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Coco Crisp’s return after 11-year absence was well worth the wait

From afterthought to playoff hero, all in the span of two months

ALCS - Cleveland Indians v Toronto Blue Jays - Game Five Photo by Vaughn Ridley/Getty Images

Although this unread article is part of a series titled “2016 in Review,” I do need to expand the scope of this particular recap just a bit. Well, a little more than than just a bit...

Remember when the Indians had Chuck Finley? A lot of you probably didn’t because he last pitched for the Indians in 2002. He was signed by the Indians in 1999, the offseason after the Indians had blown a 2-0 lead to the Red Sox in the ALDS. But by 2002, the Indians had burned through both their farm system and their budget and needed to rebuild, so keeping an old but still good Finley around was a luxury they couldn’t afford. And so they dealt him to the St. Louis Cardinals for Luis Garcia and a PTBNL who just happens to be the subject of this recap.

Crisp was one of the first of the prospects received from the 2002 teardown to get to the majors, but wasn’t always thought of as being a core piece of the puzzle. He had range, but his poor arm always seemed to push him to left field. He had very good speed, but not an exceptional on-base percentage to make use of it. At least that’s what I thought in 2003, when I first started to make stupid baseball predictions on the Internet. I thought with Grady Sizemore, Alex Escobar(!), and Ryan Church(!!) in the pipeline, Crisp would be out of a starting job soon. As it turned out, not only did Crisp nail down a starting job, but would be one of the key reasons the Indians won 93 games in 2005. It would be his best season as a pro, and his final one with the Indians until this year.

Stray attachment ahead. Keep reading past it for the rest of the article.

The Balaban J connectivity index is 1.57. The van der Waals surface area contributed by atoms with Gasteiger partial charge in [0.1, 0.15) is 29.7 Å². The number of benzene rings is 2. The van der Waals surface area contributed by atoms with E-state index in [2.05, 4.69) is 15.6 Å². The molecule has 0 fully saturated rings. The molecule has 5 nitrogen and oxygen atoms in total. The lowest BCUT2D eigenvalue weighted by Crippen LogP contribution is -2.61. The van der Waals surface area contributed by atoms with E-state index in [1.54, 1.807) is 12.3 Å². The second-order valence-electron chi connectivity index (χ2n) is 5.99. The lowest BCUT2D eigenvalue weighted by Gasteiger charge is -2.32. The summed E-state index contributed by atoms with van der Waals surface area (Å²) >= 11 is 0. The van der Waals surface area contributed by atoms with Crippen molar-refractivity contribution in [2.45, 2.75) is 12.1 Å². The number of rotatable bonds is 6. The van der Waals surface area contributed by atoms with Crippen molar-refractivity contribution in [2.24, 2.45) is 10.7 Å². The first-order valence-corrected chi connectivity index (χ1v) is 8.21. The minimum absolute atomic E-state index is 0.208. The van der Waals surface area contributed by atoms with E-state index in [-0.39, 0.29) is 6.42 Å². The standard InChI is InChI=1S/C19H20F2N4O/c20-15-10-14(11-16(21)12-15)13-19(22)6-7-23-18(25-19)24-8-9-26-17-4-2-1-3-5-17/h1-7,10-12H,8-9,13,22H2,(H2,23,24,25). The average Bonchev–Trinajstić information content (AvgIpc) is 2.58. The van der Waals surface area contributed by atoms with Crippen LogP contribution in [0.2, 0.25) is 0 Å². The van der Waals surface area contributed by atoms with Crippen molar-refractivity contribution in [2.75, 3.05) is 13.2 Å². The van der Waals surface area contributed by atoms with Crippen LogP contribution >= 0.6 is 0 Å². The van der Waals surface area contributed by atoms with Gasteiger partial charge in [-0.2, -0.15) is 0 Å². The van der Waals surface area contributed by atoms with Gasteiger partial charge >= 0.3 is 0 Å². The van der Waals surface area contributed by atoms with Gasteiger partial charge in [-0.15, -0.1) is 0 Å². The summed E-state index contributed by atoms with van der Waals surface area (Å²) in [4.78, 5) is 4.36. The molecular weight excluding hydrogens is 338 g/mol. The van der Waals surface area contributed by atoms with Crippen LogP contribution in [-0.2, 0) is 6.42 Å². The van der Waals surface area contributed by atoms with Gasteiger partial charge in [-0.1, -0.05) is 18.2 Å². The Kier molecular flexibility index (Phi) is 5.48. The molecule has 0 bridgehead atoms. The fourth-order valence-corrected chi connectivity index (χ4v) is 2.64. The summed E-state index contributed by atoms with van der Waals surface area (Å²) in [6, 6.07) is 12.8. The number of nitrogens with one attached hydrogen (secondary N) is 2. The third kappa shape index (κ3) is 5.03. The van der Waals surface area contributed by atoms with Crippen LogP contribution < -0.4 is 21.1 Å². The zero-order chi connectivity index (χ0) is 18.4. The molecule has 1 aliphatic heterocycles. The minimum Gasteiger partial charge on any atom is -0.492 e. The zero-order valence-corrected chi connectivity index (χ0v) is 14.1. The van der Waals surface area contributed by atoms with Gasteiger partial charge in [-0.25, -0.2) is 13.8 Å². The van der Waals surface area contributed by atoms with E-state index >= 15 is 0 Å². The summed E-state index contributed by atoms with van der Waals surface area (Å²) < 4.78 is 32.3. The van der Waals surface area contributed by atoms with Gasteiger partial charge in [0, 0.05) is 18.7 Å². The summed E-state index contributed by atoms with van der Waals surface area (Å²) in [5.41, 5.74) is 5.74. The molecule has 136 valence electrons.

Crisp won a ring with Boston in 2007 (who of course defeated the Indians on their way to a championship), but didn’t hit with the Red Sox like he did in 2004-2005. But he put together a fine second act with the A’s, manning center field for both really good and really bad Oakland teams, and while he was never an elite player, was a good one throughout his early/mid 30s.

But 2016 seemed the end of the line, for both Crisp’s range and his bat had slowed down. He wouldn’t reach the plate appearance thresholds that would cause his 2017 option to vest, and it looked like he’d end his career on the bench while playing for a last-place club. Then the Indians called, needing another bat off the bench for their playoff push. The A’s basically gave him away, a favor after seven years with the organization. Crisp was added to the roster on August 31, the final day clubs could add a player and still have him be eligible for the postseason.

I’m a sucker for symmetry in baseball. When Kenny Lofton returned in 2007, he was going to be that bridge between the teams that should have won it all, and the team that did win it. Alas, it wasn’t to be. Now Crisp, who when he last played with the Indians had Victor Martinez and Grady Sizemore for teammates, was coming back to play with a new generation of stars. As a bit player, but still, he might help...

Little did anyone expect what Coco Crisp did in the playoffs. His Game 3 home run in Boston (again, that symmetry) proved to be the series-clinching hit in the ALDS. He hit .250/.400/.625 in the ALCS, and made a couple of important defensive plays to help hold late leads. And he had a fine World Series, driving in the only run either team had in Game 3, and became the potential go-ahead run in the eighth inning in Game 7. Had he not been removed in the top of the ninth inning for defensive purposes, he (and not Michael Martinez) would have faced Mike Montgomery with the tying run on base in the tenth.

But even with that unfulfilled ending, Coco Crisp left a lasting impression in his first and (very likely) final playoff appearance with the Indians.